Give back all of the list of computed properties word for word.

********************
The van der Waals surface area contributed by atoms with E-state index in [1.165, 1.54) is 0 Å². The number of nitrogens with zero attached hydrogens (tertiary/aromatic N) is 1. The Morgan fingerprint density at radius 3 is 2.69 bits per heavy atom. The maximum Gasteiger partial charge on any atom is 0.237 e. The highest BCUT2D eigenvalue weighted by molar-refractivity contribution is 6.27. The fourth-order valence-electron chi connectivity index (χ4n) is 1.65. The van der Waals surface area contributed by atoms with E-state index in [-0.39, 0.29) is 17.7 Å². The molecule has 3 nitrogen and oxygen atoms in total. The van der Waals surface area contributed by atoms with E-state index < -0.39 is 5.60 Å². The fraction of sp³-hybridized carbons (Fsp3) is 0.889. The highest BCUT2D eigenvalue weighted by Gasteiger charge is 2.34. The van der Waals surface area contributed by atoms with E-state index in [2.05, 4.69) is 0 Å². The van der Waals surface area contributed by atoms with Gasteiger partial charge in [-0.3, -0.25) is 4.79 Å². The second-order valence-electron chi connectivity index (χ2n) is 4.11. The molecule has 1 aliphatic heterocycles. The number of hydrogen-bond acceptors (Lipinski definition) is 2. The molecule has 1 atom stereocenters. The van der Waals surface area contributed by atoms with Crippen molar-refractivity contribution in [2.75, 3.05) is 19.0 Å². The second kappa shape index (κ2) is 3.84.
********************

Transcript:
The van der Waals surface area contributed by atoms with E-state index in [1.165, 1.54) is 0 Å². The number of nitrogens with zero attached hydrogens (tertiary/aromatic N) is 1. The Morgan fingerprint density at radius 3 is 2.69 bits per heavy atom. The maximum Gasteiger partial charge on any atom is 0.237 e. The highest BCUT2D eigenvalue weighted by molar-refractivity contribution is 6.27. The fourth-order valence-electron chi connectivity index (χ4n) is 1.65. The van der Waals surface area contributed by atoms with E-state index in [-0.39, 0.29) is 17.7 Å². The molecule has 3 nitrogen and oxygen atoms in total. The van der Waals surface area contributed by atoms with E-state index < -0.39 is 5.60 Å². The fraction of sp³-hybridized carbons (Fsp3) is 0.889. The highest BCUT2D eigenvalue weighted by Gasteiger charge is 2.34. The van der Waals surface area contributed by atoms with E-state index in [2.05, 4.69) is 0 Å². The van der Waals surface area contributed by atoms with Gasteiger partial charge in [-0.3, -0.25) is 4.79 Å². The second-order valence-electron chi connectivity index (χ2n) is 4.11. The molecule has 1 aliphatic heterocycles. The number of hydrogen-bond acceptors (Lipinski definition) is 2. The molecule has 1 atom stereocenters. The van der Waals surface area contributed by atoms with Crippen molar-refractivity contribution in [2.75, 3.05) is 19.0 Å². The second kappa shape index (κ2) is 3.84.